As if renovating and opening a new restaurant wasn’t a big enough challenge, Brian and I decided to add a second major project to the pile – a total renovation of the attic pictured above. Makes sense, right?
Fortunately, fixing these sloped floors, slanted walls, droopy ceilings and other structural challenges place this project squarely beyond our pay grade. We did the initial demolition ourselves, then hired Glenn, an expert contractor, to turn this raw attic space into a home.
The plumber came by in the middle of demolition to check out the project. As he left he exclaimed, “you’re brave!”
Most people on this island think we’re a little crazy.
But we’re also one month in and showing great progress. Scroll down through the photos (apologies for the blurry photos – the lighting is pretty bad) to see how it’s shaping up!
Stairwell at the entrance to the restaurant leads up a flight of stairs to the second floor attic that will soon be our apartment.
At the very top of the stairs were three doors. The one on the left was a closet, the center leads to a larger raw attic space, and the one on the right was a sleeping quarters for restaurant employees.
Sleeping quarters. That large wooden structure houses the hood for the restaurant’s ventilation system (luckily, the hood itself takes up very little room and will be the floor of a large closet in the finished apartment).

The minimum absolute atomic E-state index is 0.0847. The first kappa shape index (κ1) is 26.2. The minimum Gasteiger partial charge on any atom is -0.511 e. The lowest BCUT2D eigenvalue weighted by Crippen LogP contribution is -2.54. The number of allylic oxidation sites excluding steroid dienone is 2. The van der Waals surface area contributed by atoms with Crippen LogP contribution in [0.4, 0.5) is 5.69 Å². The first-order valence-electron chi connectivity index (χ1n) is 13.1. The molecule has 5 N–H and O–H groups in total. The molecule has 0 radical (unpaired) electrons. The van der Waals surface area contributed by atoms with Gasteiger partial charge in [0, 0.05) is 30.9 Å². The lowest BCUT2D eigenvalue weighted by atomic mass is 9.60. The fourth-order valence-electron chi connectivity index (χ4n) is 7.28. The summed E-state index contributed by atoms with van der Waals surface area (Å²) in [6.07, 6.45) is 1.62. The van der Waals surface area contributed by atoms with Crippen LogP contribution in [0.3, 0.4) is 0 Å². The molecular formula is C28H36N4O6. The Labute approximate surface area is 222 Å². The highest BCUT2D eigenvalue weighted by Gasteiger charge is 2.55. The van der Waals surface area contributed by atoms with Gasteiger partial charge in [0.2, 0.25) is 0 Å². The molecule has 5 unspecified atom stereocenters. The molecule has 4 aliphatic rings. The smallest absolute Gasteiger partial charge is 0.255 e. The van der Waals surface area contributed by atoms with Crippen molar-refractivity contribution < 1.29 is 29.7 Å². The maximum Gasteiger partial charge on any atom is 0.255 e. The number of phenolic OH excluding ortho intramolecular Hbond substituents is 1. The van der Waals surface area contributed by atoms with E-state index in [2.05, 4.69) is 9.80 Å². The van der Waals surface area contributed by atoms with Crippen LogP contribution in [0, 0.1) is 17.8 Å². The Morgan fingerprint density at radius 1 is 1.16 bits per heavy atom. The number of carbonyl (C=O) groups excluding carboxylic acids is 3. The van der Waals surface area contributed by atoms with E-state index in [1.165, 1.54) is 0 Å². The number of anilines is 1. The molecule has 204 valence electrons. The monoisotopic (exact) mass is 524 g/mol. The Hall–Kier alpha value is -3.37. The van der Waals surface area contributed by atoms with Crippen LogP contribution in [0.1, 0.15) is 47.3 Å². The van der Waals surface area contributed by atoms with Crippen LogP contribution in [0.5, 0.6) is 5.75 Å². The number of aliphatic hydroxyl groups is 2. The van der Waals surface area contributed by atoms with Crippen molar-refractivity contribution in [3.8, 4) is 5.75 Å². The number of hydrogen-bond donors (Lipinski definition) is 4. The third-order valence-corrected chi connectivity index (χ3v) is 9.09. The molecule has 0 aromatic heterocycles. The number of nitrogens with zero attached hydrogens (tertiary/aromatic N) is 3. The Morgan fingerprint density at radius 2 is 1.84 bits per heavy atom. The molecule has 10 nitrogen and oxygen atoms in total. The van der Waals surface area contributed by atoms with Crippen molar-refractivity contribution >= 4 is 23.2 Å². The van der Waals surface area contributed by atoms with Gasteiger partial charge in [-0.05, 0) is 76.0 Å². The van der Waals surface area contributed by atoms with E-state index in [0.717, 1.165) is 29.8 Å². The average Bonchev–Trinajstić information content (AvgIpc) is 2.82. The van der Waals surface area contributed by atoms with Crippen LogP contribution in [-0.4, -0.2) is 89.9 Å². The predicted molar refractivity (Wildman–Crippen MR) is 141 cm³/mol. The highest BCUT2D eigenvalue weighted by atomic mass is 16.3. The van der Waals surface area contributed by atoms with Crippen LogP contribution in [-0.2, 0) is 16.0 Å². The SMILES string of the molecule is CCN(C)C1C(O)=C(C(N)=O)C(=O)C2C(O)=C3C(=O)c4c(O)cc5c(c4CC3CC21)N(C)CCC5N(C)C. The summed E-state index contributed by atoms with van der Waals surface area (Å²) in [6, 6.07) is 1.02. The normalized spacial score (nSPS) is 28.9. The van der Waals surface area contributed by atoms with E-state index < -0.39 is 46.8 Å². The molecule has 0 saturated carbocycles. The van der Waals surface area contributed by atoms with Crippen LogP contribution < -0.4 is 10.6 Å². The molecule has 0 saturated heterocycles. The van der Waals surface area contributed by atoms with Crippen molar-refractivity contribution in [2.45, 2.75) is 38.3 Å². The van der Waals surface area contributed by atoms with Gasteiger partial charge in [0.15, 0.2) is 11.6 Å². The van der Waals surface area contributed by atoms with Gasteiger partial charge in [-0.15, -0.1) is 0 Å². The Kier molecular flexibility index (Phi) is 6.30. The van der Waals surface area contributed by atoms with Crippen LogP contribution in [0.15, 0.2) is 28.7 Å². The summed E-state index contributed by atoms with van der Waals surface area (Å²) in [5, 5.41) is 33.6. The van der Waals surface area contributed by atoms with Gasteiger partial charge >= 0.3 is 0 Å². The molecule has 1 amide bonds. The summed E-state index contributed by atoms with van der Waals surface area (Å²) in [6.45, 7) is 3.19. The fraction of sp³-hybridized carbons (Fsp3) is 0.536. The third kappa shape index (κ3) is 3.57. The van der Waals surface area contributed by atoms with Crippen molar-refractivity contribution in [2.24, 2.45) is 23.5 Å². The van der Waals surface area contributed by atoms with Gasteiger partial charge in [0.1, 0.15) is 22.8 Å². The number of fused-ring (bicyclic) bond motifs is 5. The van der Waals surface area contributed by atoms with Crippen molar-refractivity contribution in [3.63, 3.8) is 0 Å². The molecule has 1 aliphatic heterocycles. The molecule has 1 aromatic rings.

Through the middle door is the larger, unfinished attic. There is a non load-bearing half wall that divides the center of the room and beams hand about 6 feet from the floor.
Attic space, pre-demolition
This is why. The view from the windows at the end of the attic.
Brian and I did 90% of the demolition ourselves. It was pretty fun – breaking stuff is the easy part.
Our task was to take down all of the walls, so we were left with one big room.
End of day 1 – most of the sheetrock and framing are gone.
We’ve opened up the stairwell and will add a door at the bottom of the stairs for privacy.
End of day 2, demolition
Brian is removing the wooden frame around the top of the hood. We were delighted to discover that the hood only takes up a fraction of this huge box. It will make a magnificent closet floor. One other interesting challenge – the hood has been suspended from chains bolted to a beam in the ceiling above.
A few days later, Glenn and team raised the rafters and reframed the roof. This old building slumps and slants so much, he’s basically reframing a new house inside of this very old attic.
Next step for Glenn’s team, pull up the floor boards (which I was really hoping to repurpose as the new floor, until we saw what terrible shape they are in) to reframe the floor (there’s a 10 inch difference between the floor height in the rear of the attic vs the front), which we will insulate, then install radiant heat and new flooring. Here Glenn discovers that the floors are filled with peanut shells + one squirrel skeleton.
a snow shovel was required to clean out the shit between the boards.
Frame for the new floor, which gradually slopes upward to meet the floor level at the front of the building.
Prep for new windows on the sunniest side of the building
Just before Chad cut holes for the new windows…eeeeeeeeee!